Matthew Kramer has recently defended a novel justification for the death penalty, something he calls the purgative rationale. According to this rationale, the death penalty can be justifiably implemented if it is necessary in order to purge defilingly evil offenders from a moral community. Kramer claims that this rationale overcomes the problems associated with traditional rationales for the death penalty. Although Kramer is to be commended for carving out a novel niche in a well-worn dialectical space, I (...)
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  15. Mark T. Mitchell (2005). Personal Participation: Michael Polanyi, Eric Voegelin, and the Indispensability of Faith. Journal of Religious Ethics 33 (1):65 - 89.score: 36.0
    In this paper I focus on the central role faith plays in the thought of Polanyi and Voegelin. I begin by indicating how both find the modern conception of scientific knowing seriously wanting. What Polanyi terms "objectivism" and Voegelin calls "scientism" is the modern tendency to reduce knowledge to only that which can be scientifically demonstrated. This errant view of knowledge does not occur in a vacuum, though, and both men draw a connection between this and the political pathologies of (...)
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  16. Laurence J. Gould, Lionel F. Stapley & Mark Stein (eds.) (2004). Experiential Learning in Organizations: Applications of the Tavistock Group Relations Approach: Contributions in Honour of Eric J. Miller. Karnac Books.score: 36.0
    The papers in this book address the broad issues of authority, leadership and organizational culture, whilst concentrating on other issues in-depth, such as inter-group conflict, and gender and race relations in the workplace.
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  17. Mark Mitchell (2002). Regaining the Balance: An Augustinian Response to Eric Voegelin. Humanitas 15 (1):4-31.score: 36.0
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  18. Mark Saunders (ed.) (2010). Organizational Trust: A Cultural Perspective. Cambridge University Press.score: 30.0
    Machine generated contents note: List of figures; List of tables; Editors; Contributors; Editors' acknowledgements; Part I. The Conceptual Challenge of Researching Trust Across Different 'Cultural Spheres': 1. Introduction: unraveling the complexities of trust and culture Graham Dietz, Nicole Gillespie and Georgia Chao; 2. Trust differences across national-societal cultures: much to do or much ado about nothing? Donald L. Ferrin and Nicole Gillespie; 3. Towards a context-sensitive approach to researching trust in inter-organizational relationships Reinhard Bachmann; 4. Making sense of trust across (...)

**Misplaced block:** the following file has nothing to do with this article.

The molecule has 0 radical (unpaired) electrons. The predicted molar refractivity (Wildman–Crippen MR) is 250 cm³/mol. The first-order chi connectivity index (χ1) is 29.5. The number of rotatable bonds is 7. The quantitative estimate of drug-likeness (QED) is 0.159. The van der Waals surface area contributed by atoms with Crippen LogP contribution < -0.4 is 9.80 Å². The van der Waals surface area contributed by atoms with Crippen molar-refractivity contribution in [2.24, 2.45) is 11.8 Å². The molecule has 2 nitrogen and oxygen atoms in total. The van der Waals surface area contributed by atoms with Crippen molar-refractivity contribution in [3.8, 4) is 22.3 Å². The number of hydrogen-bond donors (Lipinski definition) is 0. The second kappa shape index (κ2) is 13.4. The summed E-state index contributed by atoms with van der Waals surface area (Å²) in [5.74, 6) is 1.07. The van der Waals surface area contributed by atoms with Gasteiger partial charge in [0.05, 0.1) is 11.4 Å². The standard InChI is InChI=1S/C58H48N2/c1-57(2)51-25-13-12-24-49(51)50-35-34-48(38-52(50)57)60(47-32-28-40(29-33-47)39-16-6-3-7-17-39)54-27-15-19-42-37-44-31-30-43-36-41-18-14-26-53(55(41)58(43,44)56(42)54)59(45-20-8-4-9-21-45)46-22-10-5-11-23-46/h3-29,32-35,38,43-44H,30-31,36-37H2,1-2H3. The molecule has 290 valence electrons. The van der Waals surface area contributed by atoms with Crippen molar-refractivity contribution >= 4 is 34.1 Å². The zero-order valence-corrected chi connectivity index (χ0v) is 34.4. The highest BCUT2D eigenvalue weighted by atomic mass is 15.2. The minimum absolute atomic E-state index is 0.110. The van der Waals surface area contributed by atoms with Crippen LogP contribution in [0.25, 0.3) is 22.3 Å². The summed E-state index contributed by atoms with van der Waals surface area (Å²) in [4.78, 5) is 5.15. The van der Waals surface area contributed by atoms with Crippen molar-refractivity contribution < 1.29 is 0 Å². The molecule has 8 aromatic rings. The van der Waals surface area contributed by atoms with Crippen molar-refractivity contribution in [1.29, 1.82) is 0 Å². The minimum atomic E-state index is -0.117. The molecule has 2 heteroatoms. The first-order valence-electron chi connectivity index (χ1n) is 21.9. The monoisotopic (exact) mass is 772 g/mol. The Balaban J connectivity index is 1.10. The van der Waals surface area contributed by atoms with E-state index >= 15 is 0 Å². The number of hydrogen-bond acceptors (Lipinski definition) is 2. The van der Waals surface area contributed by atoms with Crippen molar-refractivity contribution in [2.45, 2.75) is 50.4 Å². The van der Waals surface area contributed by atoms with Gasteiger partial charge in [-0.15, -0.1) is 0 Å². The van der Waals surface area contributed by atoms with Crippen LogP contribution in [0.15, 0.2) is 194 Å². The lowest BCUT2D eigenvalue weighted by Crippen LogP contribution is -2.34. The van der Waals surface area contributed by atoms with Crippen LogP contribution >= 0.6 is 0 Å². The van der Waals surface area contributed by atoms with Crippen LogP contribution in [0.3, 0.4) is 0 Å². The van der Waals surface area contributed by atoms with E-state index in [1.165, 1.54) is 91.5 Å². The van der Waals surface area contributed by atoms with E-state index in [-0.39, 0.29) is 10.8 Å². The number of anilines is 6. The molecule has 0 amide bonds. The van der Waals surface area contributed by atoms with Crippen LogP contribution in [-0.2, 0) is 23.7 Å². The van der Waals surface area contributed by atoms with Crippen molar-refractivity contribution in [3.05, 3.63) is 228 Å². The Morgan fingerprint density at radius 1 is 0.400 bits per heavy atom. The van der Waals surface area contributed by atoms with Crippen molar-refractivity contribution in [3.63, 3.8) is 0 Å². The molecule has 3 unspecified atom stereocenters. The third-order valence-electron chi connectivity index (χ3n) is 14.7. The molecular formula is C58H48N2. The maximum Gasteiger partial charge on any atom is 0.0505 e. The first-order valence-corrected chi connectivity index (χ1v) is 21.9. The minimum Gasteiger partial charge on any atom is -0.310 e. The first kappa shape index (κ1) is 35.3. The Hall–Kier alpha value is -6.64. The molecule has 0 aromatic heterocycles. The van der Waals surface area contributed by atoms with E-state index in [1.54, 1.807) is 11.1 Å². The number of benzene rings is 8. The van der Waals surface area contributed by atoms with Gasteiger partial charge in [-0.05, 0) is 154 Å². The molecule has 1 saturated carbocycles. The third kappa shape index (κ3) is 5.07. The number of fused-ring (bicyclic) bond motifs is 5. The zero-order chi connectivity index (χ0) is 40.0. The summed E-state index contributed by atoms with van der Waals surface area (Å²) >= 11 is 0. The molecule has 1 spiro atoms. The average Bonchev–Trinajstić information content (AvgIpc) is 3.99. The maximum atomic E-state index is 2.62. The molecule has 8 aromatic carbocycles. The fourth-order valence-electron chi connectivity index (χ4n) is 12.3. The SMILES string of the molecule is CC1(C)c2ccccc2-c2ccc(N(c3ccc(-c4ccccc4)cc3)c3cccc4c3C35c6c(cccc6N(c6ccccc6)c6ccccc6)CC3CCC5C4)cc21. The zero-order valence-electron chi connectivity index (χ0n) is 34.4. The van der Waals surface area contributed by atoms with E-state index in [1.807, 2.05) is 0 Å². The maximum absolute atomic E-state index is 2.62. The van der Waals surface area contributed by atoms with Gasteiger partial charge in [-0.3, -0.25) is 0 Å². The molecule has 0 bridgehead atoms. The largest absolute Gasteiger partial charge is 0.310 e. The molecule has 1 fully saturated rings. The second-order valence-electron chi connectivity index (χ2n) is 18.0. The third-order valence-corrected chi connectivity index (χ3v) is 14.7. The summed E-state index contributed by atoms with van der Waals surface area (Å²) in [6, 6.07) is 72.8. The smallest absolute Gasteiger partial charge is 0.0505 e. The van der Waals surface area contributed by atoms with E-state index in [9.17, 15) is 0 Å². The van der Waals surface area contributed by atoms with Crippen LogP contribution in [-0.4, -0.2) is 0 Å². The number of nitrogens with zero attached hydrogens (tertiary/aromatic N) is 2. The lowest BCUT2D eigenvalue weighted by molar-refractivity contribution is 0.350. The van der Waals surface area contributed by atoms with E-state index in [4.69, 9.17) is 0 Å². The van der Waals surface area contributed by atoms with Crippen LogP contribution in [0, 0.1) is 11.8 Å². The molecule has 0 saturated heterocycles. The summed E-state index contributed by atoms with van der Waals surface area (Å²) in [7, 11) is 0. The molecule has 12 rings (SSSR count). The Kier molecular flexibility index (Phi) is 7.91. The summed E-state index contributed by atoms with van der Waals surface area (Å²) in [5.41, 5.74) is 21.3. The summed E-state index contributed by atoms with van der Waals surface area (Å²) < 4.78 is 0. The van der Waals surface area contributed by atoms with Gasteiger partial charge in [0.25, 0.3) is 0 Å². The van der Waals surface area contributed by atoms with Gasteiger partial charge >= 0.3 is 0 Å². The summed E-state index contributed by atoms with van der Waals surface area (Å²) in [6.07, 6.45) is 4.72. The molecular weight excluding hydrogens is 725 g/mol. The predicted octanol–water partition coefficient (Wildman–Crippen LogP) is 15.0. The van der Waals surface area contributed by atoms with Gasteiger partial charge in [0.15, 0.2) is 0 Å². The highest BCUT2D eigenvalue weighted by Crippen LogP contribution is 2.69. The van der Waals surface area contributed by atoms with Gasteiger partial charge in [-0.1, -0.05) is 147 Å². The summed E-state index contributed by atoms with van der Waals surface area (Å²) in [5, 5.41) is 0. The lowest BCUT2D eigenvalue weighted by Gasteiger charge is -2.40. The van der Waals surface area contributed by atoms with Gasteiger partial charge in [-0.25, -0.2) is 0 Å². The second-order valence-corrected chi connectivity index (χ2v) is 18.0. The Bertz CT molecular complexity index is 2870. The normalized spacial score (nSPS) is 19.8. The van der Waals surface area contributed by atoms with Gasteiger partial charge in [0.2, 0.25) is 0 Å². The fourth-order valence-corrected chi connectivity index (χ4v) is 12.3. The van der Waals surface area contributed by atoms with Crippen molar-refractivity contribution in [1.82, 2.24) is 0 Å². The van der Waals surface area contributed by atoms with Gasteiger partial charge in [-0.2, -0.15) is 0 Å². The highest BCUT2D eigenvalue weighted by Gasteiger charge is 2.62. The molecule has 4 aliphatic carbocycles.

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  19. Athanasios Moulakis (2005). Leo Strauss and Eric Voegelin on Machiavelli. European Journal of Political Theory 4 (3):249-262.score: 30.0
    Leo Strauss and Eric Voegelin are two thinkers who seem to have much in common, yet they provide markedly different interpretations of Machiavelli. A comparison of their views on such a distinctive figure in the history of political thought reveals fundamental differences of philosophical outlook and scholarly temperament even as it occasions a re-examination of the ‘enigma’ of Machiavelli himself.
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  20. Kyla Fisher, Jessica Geenen, Marie Jurcevic, Katya McClintock & Glynn Davis (2009). Applying Asset-Based Community Development as a Strategy for CSR: A Canadian Perspective on a Win–Win for Stakeholders and SMEs. Business Ethics 18 (1):66-82.score: 28.0
    In the December 2006 edition of Harvard Business Review , Michael Porter and Mark Kramer argue that by approaching corporate social responsibility (CSR) based on corporate priorities, strengths and abilities, firms can develop socially and fiscally responsible solutions to current CSR issues, which will provide operational and competitive advantages. We agree that an effective approach to CSR includes a mapping of strategy, risk and opportunity. However, we also caution that the identification of these to the exclusion of societal (...)
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  21. Ruth F. Chadwick, H. ten Have & Eric Mark Meslin (eds.) (2011). The Sage Handbook of Health Care Ethics: Core and Emerging Issues. Sage.score: 28.0
    This authoritative Handbook brings together experts with backgrounds in philosophy, sociology, law, public policy and the health professions and reflects the increasing impact of globalization and the dynamic advances in the fields of ...
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  22. Eric Mark Meslin & Harold T. Shapiro (2002). Some Initial Reflections on NBAC. Kennedy Institute of Ethics Journal 12 (1):95-102.score: 28.0
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  23. John Dixon, Mark Levine, Steve Reicher, Kevin Durrheim, Dominic Abrams, Mark Alicke, Michal Bilewicz, Rupert Brown, Eric P. Charles & John Drury (2012). Beyond Prejudice: Are Negative Evaluations the Problem and is Getting Us to Like One Another More the Solution? Behavioral and Brain Sciences 35 (6):411.score: 26.0